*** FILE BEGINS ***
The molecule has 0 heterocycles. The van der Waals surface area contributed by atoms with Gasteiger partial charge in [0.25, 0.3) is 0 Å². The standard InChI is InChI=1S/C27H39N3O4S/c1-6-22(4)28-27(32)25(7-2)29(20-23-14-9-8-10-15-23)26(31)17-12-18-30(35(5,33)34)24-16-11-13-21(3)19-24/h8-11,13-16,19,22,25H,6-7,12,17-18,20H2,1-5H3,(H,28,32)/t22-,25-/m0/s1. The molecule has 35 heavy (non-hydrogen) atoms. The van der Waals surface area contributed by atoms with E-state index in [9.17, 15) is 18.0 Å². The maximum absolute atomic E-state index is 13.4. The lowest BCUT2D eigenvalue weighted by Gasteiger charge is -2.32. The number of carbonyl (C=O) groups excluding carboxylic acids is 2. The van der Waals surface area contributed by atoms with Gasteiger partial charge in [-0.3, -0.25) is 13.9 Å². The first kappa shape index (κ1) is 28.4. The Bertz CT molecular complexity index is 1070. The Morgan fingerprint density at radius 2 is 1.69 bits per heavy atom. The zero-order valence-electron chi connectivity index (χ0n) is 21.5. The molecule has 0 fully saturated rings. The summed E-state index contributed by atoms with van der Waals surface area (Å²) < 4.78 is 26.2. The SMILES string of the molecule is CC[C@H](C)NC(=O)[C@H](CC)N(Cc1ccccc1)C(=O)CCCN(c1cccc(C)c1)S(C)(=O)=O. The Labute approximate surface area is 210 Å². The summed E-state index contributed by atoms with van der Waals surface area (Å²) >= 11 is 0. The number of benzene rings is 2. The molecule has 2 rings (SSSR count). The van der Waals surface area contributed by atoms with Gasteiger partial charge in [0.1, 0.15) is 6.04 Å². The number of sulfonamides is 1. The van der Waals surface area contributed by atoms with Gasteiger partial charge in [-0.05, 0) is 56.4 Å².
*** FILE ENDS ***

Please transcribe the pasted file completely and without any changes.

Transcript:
The molecule has 0 heterocycles. The van der Waals surface area contributed by atoms with Gasteiger partial charge in [0.25, 0.3) is 0 Å². The standard InChI is InChI=1S/C27H39N3O4S/c1-6-22(4)28-27(32)25(7-2)29(20-23-14-9-8-10-15-23)26(31)17-12-18-30(35(5,33)34)24-16-11-13-21(3)19-24/h8-11,13-16,19,22,25H,6-7,12,17-18,20H2,1-5H3,(H,28,32)/t22-,25-/m0/s1. The molecule has 35 heavy (non-hydrogen) atoms. The van der Waals surface area contributed by atoms with E-state index in [9.17, 15) is 18.0 Å². The maximum absolute atomic E-state index is 13.4. The lowest BCUT2D eigenvalue weighted by Gasteiger charge is -2.32. The number of carbonyl (C=O) groups excluding carboxylic acids is 2. The van der Waals surface area contributed by atoms with Gasteiger partial charge in [-0.3, -0.25) is 13.9 Å². The first kappa shape index (κ1) is 28.4. The Bertz CT molecular complexity index is 1070. The Morgan fingerprint density at radius 2 is 1.69 bits per heavy atom. The zero-order valence-electron chi connectivity index (χ0n) is 21.5. The molecule has 0 fully saturated rings. The summed E-state index contributed by atoms with van der Waals surface area (Å²) < 4.78 is 26.2. The SMILES string of the molecule is CC[C@H](C)NC(=O)[C@H](CC)N(Cc1ccccc1)C(=O)CCCN(c1cccc(C)c1)S(C)(=O)=O. The Labute approximate surface area is 210 Å². The summed E-state index contributed by atoms with van der Waals surface area (Å²) >= 11 is 0. The number of benzene rings is 2. The molecule has 2 rings (SSSR count). The van der Waals surface area contributed by atoms with Gasteiger partial charge in [0.1, 0.15) is 6.04 Å². The number of sulfonamides is 1. The van der Waals surface area contributed by atoms with Gasteiger partial charge in [-0.05, 0) is 56.4 Å².